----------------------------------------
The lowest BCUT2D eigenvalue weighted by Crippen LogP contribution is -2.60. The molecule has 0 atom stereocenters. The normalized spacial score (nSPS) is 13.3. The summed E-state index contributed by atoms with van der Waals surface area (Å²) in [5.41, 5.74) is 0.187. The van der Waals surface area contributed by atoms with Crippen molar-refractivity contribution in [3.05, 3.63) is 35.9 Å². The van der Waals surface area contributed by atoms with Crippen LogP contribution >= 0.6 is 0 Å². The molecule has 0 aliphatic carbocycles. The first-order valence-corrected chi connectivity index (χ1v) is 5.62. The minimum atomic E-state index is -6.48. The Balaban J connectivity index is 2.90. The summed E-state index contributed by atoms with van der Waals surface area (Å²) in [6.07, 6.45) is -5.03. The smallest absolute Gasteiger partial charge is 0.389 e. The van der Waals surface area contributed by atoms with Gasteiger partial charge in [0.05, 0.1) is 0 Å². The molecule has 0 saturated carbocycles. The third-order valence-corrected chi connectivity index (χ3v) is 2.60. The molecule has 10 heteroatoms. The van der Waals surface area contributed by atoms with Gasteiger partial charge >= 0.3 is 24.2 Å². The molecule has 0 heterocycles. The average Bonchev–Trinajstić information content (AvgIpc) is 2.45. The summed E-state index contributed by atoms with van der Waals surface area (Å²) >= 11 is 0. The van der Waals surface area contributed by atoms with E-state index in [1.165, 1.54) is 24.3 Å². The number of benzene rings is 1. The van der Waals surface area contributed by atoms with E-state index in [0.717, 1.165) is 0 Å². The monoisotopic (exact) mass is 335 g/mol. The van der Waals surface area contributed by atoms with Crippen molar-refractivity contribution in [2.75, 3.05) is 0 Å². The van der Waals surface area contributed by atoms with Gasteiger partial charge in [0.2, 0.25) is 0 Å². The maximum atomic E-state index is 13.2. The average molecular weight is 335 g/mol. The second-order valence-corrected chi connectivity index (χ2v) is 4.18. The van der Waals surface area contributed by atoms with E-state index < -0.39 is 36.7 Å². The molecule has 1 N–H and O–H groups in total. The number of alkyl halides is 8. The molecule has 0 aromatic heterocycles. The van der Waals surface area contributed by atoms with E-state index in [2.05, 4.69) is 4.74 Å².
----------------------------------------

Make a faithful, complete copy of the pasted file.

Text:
The lowest BCUT2D eigenvalue weighted by Crippen LogP contribution is -2.60. The molecule has 0 atom stereocenters. The normalized spacial score (nSPS) is 13.3. The summed E-state index contributed by atoms with van der Waals surface area (Å²) in [5.41, 5.74) is 0.187. The van der Waals surface area contributed by atoms with Crippen molar-refractivity contribution in [3.05, 3.63) is 35.9 Å². The van der Waals surface area contributed by atoms with Crippen LogP contribution >= 0.6 is 0 Å². The molecule has 0 aliphatic carbocycles. The first-order valence-corrected chi connectivity index (χ1v) is 5.62. The minimum atomic E-state index is -6.48. The Balaban J connectivity index is 2.90. The summed E-state index contributed by atoms with van der Waals surface area (Å²) in [6.07, 6.45) is -5.03. The smallest absolute Gasteiger partial charge is 0.389 e. The van der Waals surface area contributed by atoms with Gasteiger partial charge in [0.05, 0.1) is 0 Å². The molecule has 0 saturated carbocycles. The third-order valence-corrected chi connectivity index (χ3v) is 2.60. The molecule has 10 heteroatoms. The van der Waals surface area contributed by atoms with Gasteiger partial charge >= 0.3 is 24.2 Å². The molecule has 0 heterocycles. The average Bonchev–Trinajstić information content (AvgIpc) is 2.45. The summed E-state index contributed by atoms with van der Waals surface area (Å²) >= 11 is 0. The van der Waals surface area contributed by atoms with E-state index in [1.165, 1.54) is 24.3 Å². The number of benzene rings is 1. The van der Waals surface area contributed by atoms with E-state index in [0.717, 1.165) is 0 Å². The monoisotopic (exact) mass is 335 g/mol. The van der Waals surface area contributed by atoms with Crippen molar-refractivity contribution in [2.75, 3.05) is 0 Å². The van der Waals surface area contributed by atoms with Gasteiger partial charge in [0.2, 0.25) is 0 Å². The maximum atomic E-state index is 13.2. The average molecular weight is 335 g/mol. The second-order valence-corrected chi connectivity index (χ2v) is 4.18. The van der Waals surface area contributed by atoms with E-state index < -0.39 is 36.7 Å². The molecule has 1 N–H and O–H groups in total. The number of alkyl halides is 8. The molecule has 0 aromatic heterocycles. The van der Waals surface area contributed by atoms with E-state index in [2.05, 4.69) is 4.74 Å².